US President Donald Trump has rejected the idea of easing sanctions on North Korea to move denuclearisation talks along, adding that now is not the right time for Seoul and Pyongyang to resume joint projects such as the Kaesong industrial complex.
Mr Trump, however, said he could be open to "various smaller deals" to achieve the denuclearisation of North Korea in incremental steps, which would be a departure from his all-or-nothing approach so far.
"There are various smaller deals that maybe could happen," he said on Thursday in remarks before his meeting with South Korean President Moon Jae-in, with whom he said he would discuss "certain humanitarian things" for North Korea.
"But at this moment, we're talking about the big deal. The big deal is we have to get rid of the nuclear weapons," Mr Trump said.
Mr Moon was on a whirlwind 24-hour visit to Washington in the hope of encouraging the United States and North Korea to continue their talks, following the abrupt end of the Hanoi summit between Mr Trump and North Korean leader Kim Jong Un in February.
The complete denuclearisation of North Korea remains the ultimate goal of negotiations, said both presidents, with Mr Moon stressing that South Korea was "absolutely on the same page" as the US on the issue.
Mr Moon, who played a key role in getting both leaders to the negotiating table, said the Hanoi summit "was not a source of disappointment, but part of a bigger process that will lead to a bigger agreement".
"The important task that I face right now is to maintain the momentum of dialogue," he said through a translator.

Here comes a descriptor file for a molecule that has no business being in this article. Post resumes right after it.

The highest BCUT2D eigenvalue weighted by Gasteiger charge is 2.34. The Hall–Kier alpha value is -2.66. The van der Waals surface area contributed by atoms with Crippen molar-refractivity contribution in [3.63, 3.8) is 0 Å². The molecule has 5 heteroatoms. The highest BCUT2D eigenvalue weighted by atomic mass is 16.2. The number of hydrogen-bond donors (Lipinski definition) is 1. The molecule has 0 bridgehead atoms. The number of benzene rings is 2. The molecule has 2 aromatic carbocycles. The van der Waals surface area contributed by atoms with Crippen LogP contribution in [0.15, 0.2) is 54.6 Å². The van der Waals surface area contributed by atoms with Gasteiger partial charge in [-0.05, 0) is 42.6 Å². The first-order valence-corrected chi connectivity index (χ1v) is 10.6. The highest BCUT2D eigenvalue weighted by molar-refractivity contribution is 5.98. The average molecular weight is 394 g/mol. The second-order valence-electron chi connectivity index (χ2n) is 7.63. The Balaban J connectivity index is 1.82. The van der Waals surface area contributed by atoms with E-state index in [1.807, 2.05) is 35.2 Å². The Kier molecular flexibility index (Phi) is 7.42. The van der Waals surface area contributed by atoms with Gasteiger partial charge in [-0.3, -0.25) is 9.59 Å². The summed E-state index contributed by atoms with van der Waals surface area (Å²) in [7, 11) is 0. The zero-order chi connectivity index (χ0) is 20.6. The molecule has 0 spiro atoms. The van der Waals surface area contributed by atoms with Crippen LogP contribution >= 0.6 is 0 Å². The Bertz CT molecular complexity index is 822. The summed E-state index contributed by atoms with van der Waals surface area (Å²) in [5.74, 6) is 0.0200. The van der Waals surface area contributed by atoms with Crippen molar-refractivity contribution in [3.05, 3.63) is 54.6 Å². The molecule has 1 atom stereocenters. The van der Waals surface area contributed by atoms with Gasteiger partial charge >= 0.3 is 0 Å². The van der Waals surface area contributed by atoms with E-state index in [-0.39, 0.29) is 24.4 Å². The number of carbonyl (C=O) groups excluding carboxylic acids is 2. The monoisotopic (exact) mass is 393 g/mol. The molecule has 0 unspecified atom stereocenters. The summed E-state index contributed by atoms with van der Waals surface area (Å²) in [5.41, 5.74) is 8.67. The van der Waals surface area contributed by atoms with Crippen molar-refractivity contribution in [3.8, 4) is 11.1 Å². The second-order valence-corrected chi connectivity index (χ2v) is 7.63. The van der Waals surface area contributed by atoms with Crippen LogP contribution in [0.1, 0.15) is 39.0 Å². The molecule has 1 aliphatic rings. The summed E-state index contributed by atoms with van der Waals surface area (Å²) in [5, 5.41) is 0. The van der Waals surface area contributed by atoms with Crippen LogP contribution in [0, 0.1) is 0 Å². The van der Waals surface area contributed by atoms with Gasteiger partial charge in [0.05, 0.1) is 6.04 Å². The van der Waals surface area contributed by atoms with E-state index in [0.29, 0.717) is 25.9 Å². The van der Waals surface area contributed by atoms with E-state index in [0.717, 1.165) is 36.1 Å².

Mr Trump said a third summit between him and Mr Kim - with whom he said he had a "very, very good" relationship - could happen. A three-way summit that includes Mr Moon was also possible.
Mr Trump said he and Mr Moon would also discuss trade and military issues, including Seoul's purchase of US military equipment.
Some 28,500 American troops are stationed on South Korean soil.
A recent wrinkle in their relationship - the Trump administration's unhappiness with the portion of the bill Seoul was footing for the US troop presence - was temporarily put to rest with the signing of a one-year cost-sharing deal in February.
South Korea is also one of America's key trading partners. They recently renegotiated their free trade agreement, which will limit Seoul's steel exports to the US but exempt it from the Trump administration's 25 per cent tariffs on steel.
Mr Moon, who arrived on Wednesday evening, also joined Mr Trump for a working lunch with other top US and South Korean officials. Before meeting Mr Trump, he met Secretary of State Mike Pompeo and National Security Adviser John Bolton.
Mr Moon emphasised the importance of maintaining dialogue between the US and North Korea to peacefully resolve the North Korean nuclear issue, and both top officials assured him that the US will continue its dialogue with Pyongyang, said South Korea's Blue House.
China, North Korea's main ally, yesterday said it wanted the parties to push for dialogue. "We see President Trump's willingness to keep talking and not add sanctions as a positive signal," foreign ministry spokesman Lu Kang said at a regular news briefing in Beijing.
But Mr Trump stressed that denuclearisation of North Korea is a long-term process. "If it goes fast, it's not going to be the proper deal."